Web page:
The Rudd is a classic freshwater fish with golden flanks and red fins. The Rudd is an indigenous wild fish of the United Kingdom and despite not originally being bred specifically for captivity, adapts very well to pond life. The Rudd is typically a deep-bodied fish with an upturned mouth and a longer lower lip, a fish perfectly designed for surface feeding. Rudd will often be seen hovering in the upper water layers and rising to take flies of the water surface. The Rudd is an obliging surface feeder, but it is limited to feeding on small items due to its small mouth and relatively small size. Rudd are low-waste producers and will shoal together if kept in numbers, making these a great species for mixed garden ponds. Rudd are more dependent on good levels of dissolved oxygen than other fish species. The Golden Rudd is an ornamental variety of the ‘wild’ Rudd. The Golden Rudd is redder in colour, sometimes black across the back and with occasional black blotching, but otherwise the same species as the Rudd.

Carp (Cyprinius carpio)


Carp, although not a native fish of the United Kingdom, have been here a long time. Introduced by monks as a stocked fish, and for a long time considered as an eating fish, Carp are now found in most lakes, rivers and canals in the UK. Carp originated in the Caspian Sea as a wild, fully-scaled fish species, but through selective breeding are now found in a number of different forms. Common Carp are a golden flanked fully-scaled Carp, most representative of the original wild Carp. Leather Carp feature no,  or very few, scales on the body at all and are browner in appearance. Mirror Carp are not fully scaled, but have some scales on the body. Mirror Carp scales are typically larger than the scales of the Common Carp and can appear reflective, giving this variety its name. Mirror and Leather Carp were originally bred specifically for eating, exploiting deformities in the scale pattern to produce fish with fewer scales, making it easier to descale fish for the table. Since eating Carp became less common, more decorative forms of Mirror Carp have emerged, such as heavily scaled Mirror Carp, and Linear Mirror Carp which feature a single line of scales along the centre of each flank. Carp are a good pond fish that feed well on the surface and the bottom.

Koi Carp (Cyprinius carpio)


Koi Carp are ornamental varieties of Carp. Koi Carp were bred specifically for ornamental fish keeping and are available in a vast array of shapes, sizes and colours. Koi Carp are among the most popular fish for fishkeeping due to the friendly nature of the species, beautiful colours and patterns available, and large adult growth size. Koi keeping is a hobby in itself, with specialist fish keepers dedicating themselves to this species alone. Different patterns and markings allow Koi Carp to be categorised and valued based on the quality of the markings, with the most sought after fish fetching a high price at market from keen Koi collectors, keepers and enthusiasts. Koi Carp will coexist with other fish in a mixed-species pond, but the larger size and physicality allows them to outcompete smaller species for food, so fewer Koi in a mixed pond is advisable. Koi eat and waste more than other, smaller fish species, so a higher pond filtration requirement is necessary for keeping this species. Koi are very obliging feeders and can often be tempted to feed from the hand.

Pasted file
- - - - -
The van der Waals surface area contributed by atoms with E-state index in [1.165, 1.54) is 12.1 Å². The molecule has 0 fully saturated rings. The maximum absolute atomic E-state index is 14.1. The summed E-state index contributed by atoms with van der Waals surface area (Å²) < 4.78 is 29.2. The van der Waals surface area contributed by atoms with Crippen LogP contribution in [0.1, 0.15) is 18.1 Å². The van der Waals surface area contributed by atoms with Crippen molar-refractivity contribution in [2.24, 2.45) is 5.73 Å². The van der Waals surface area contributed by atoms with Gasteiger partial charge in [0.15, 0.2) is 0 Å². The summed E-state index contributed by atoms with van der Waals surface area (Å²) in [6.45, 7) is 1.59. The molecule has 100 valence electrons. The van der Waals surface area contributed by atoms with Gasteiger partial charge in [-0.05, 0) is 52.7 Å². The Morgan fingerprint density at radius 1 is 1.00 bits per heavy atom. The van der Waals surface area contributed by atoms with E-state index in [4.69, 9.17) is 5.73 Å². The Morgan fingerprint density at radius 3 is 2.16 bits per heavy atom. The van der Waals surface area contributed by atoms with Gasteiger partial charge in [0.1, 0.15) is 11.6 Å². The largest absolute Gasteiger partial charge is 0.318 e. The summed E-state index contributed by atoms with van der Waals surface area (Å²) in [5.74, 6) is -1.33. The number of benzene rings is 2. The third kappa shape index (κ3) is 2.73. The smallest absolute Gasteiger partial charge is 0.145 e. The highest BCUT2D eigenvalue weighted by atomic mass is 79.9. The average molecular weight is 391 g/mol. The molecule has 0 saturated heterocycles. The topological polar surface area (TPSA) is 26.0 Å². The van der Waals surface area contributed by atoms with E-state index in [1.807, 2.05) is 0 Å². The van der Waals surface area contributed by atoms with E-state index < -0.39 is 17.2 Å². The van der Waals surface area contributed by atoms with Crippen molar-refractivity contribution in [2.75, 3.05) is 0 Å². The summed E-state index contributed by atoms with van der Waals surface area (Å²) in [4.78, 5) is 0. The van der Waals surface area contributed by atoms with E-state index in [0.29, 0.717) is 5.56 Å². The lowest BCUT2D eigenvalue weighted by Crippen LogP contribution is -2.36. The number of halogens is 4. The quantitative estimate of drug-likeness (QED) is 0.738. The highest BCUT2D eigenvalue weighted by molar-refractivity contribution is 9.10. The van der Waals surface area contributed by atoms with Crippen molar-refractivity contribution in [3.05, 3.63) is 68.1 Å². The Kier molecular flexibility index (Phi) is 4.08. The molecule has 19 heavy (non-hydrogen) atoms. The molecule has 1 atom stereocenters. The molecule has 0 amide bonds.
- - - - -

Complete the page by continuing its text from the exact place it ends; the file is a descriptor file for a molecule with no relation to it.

Grass Carp (Ctenopharyngodon idella)


The Grass Carp is an elongated, torpedo shaped fish capable of growing very large on a diet of vegetation. Grass Carp are a flat-headed fish, quite different to other Carp species commonly associated with garden ponds. The Grass Carp is very different to the common Carp / Koi Carp fishes in appearance. The Grass Carp lacks the mouth barbules of other Carp varieties and the dorsal fin is a much smaller fin, situated on the centre of the back. The mouth is wide and the eyes are small and can appear orange to red in colour. The natural colouration is golden to olive-brown, with large scales that are distinctly uniform across the body, with dark fins. There is also an albino variety of this species. The wild Grass Carp is a herbivore and feeds on a diet almost exclusively made up of vegetation, but domesticated pond stocked fish can usually be persuaded to accept manufactured fish food off the surface of the pond. Grass Carp will often be seen cruising slowly just below the water surface.

Sterlet (Acipenser ruthenus)


The Sterlet is a small species of Sturgeon. There are a number of different Sturgeon species that can stocked in a pond, but most Sturgeon will grow very large. The Sterlet is an ideal Sturgeon species for the pond as its growth is slow and its adult size is limited to around a metre long, unless the pond allows for further growth up to a maximum size of around 120cm. Sturgeon are active fish, but tend to keep close to the pond bottom. A larger pond is recommended over a small pond for this species. The Sterlet, like all Sturgeon species, is a bottom-feeding fish that requires a high protein diet, so a special sinking pellet feed is necessary to ensure that this species can feed and stay healthy. Sturgeon look very different to other typical pond fish, with a long, slender, grey, shark-like body, armoured ridges along the back and lateral line, and an elongated snout with protruding whiskers on the underside. Sturgeon require an oxygen-rich environment and do not cope very well in water with low-dissolved oxygen saturation levels. Therefore it is recommended that a pond containing any Sturgeon species is sufficiently aerated with a pond aerator and well circulated to keep the temperature cooler and oxygen levels high.

For assistance with filter system selection, pond volume calculation, pond aeration requirement or anything else pond related, please contact us and speak to one of our team of friendly experts for advice.